We noshed on edamame with sea salt & grilled shishito peppers as they introduced themselves & explained Nobu's legacy as a restaurateur. We were then led to a prepped table where the head chef, Koji, (who learned from Nobu) stood beaming at us. He effortlessly demonstrated what we were to be making a few times & then encouraged us to try.
Daniel jovially doled out wooden square sake cups to each of us & encouraged us to try their reserve sake (of the Nobu brand, made especially for the restaurants, similar to Fig & Olive's philosophy on their olive oil & balsamic vinegar). He told us the sake would take the edge of the stress of sushi making. I didn't need to be told twice! Not normally a fan of sake, I found this sake smooth & subtle. Any more subtlety & it could be mistaken for water if not for the ensuing buzz!
We made 2 handrolls (with tuna, avocado, sprouts), California rolls (with real crab), Shrimp nigri, and Salmon nigri. We had containers (similar to the squirtable ketchup bottles) of mayonnaise and spicy mayonnaise to be used at our discretion.
Koji was patient & funny. He lightened the mood when he saw some of our frustrated faces whilst we attempted to make sushi. Some of us were hindered by the rice sticking to our hands! Luckily, there were metal buckets full of cool water for the purpose of freeing the sticky rice from our hands. It really is harder than it looks. While the salmon & tuna were pre-cut & waiting for us on plates at each station, I knew that cutting the slices of fish was half the battle.
A sushi workshop taken years ago in Little Tokyo detailed the proper way to cut the fish to maximize the taste of fresh fish. I remember when I took this workshop in Little Tokyo, the instructor was strict & stern. When he saw our creations in the making, he emphasized that one creation had too much rice, another, too little. He then noted that one creation had the mound of rice packed too compactly, and another, too loose.
The instructor used the analogy of a perfectly manicured Japanese garden. I personally found it a little stressful but I came out of the experience with a lot of appreciation for sushi (as a consumer). Every step is done with precision & care. Koji exemplified this when he did his demonstrations with lightening quick speed. After all, he has been doing this for 30 years. Indeed, the sushi instructor (I've since forgotten his name) in Little Tokyo emphasized that he had to be an apprentice for 10 years (prepping, cleaning,etc with seafood) before he could be promoted to sushi chef.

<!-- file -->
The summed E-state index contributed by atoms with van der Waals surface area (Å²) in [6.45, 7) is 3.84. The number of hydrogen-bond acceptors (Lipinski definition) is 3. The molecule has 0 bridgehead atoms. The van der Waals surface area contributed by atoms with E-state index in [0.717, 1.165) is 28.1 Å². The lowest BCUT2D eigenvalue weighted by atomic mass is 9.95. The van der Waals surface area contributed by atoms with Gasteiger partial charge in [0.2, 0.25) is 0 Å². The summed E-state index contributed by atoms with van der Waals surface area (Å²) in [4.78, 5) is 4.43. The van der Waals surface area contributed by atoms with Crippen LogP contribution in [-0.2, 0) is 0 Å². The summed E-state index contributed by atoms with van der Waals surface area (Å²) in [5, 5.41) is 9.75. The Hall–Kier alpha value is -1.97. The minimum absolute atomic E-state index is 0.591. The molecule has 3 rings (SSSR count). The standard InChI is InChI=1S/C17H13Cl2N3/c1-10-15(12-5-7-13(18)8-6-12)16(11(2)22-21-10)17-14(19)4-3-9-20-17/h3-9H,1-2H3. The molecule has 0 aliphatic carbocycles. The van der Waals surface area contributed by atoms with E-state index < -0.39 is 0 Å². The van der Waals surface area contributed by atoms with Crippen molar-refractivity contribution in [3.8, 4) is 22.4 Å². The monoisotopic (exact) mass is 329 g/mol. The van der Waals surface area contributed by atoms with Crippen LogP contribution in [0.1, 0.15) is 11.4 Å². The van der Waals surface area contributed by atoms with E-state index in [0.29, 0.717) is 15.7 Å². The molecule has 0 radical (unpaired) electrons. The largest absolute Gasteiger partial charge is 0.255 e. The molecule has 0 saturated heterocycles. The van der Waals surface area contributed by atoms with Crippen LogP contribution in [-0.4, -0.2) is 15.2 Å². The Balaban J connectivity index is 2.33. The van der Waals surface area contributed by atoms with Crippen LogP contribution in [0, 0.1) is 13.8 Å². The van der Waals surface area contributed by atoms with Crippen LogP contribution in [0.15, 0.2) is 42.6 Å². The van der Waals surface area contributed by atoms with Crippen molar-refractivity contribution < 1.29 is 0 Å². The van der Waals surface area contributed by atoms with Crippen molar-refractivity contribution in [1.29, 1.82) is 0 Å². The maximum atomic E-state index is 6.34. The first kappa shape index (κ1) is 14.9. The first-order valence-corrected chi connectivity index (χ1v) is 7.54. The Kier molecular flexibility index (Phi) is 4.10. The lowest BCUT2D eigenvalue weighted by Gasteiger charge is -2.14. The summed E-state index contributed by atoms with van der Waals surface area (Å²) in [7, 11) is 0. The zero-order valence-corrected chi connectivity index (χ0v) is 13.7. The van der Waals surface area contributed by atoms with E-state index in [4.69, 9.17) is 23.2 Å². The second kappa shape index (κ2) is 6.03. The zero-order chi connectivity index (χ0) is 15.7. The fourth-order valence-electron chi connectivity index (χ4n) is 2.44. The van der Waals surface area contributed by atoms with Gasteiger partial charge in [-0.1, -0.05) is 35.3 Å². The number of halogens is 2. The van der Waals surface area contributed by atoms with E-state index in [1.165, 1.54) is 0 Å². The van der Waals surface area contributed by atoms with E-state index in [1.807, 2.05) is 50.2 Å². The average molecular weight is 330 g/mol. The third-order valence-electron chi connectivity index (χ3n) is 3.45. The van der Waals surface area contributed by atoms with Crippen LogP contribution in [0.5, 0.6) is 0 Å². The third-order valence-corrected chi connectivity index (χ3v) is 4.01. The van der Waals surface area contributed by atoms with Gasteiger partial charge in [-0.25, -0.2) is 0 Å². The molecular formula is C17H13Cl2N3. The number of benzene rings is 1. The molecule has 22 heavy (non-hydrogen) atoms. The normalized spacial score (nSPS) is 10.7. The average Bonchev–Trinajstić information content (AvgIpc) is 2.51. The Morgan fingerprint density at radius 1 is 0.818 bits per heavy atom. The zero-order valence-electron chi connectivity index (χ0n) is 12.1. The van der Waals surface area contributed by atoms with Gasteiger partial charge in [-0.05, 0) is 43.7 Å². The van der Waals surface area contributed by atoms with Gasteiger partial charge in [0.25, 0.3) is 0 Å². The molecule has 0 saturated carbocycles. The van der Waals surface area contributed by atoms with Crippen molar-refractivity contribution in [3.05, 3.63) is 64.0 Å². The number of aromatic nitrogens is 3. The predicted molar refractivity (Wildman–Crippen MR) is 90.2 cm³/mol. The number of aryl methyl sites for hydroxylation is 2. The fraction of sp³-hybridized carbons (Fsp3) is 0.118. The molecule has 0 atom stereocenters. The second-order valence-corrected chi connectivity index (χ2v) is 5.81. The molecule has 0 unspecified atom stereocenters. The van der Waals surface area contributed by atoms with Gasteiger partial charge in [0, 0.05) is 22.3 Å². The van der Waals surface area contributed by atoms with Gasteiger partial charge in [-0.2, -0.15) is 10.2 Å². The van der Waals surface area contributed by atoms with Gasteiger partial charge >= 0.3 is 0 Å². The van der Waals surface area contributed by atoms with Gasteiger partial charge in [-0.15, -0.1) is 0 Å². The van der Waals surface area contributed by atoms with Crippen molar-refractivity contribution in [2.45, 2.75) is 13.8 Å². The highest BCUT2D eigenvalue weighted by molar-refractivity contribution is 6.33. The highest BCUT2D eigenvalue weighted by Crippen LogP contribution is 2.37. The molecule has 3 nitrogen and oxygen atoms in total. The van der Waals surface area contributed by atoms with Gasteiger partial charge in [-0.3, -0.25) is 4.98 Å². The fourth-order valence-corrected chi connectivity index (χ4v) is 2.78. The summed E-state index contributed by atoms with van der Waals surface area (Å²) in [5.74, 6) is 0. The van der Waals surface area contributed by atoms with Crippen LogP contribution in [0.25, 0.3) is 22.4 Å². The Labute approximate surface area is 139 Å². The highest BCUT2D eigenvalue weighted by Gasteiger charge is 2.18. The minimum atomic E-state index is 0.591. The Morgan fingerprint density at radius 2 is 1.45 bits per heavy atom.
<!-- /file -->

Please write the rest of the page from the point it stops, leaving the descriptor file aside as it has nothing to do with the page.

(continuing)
Once we were done creating our sushi rolls, Koji came around & graciously cut the rolls for us using his high grade Japanese steel knife. I took a picture of my final product before we were encouraged to eat our creations in the dining room. Before we dug in,however, we were given a tour of the kitchen & sushi bar where we watched the cooks in action & a cook prepare sliced sashimi. That was enough to whet our appetites & we soon came back to the dining room.
While we ate, Koji walked around to answer any questions we had (and obliging our requests to take pictures with him). I don't like taking pictures of myself but wanted to remember this experience so I asked to just take a picture of him. He obliged. Koji made sure we each had a Nobu gift bag with the sushi mat that we used, some of their chopsticks, our sake cups, nametag, & chopstick holders. I left happily full & vowed to come back again for their amazing sushi & acclaimed fusion creations. First & foremost however, is to master the creations I learned!
903 N. La Cienega Blvd.
West Hollywood,CA. 90046
Tags: Alex, avocado, chopsticks, crab, cucumber, Daniel, handrolls, japanese steel knife, Koji, Markus, mayonnaise, Nobu, octopus, rice, sake, sake cups, salmon, sashimi, shrimp, spicy mayonnaise, sushi, sushi mat, tuna, West Hollywood, yellowtail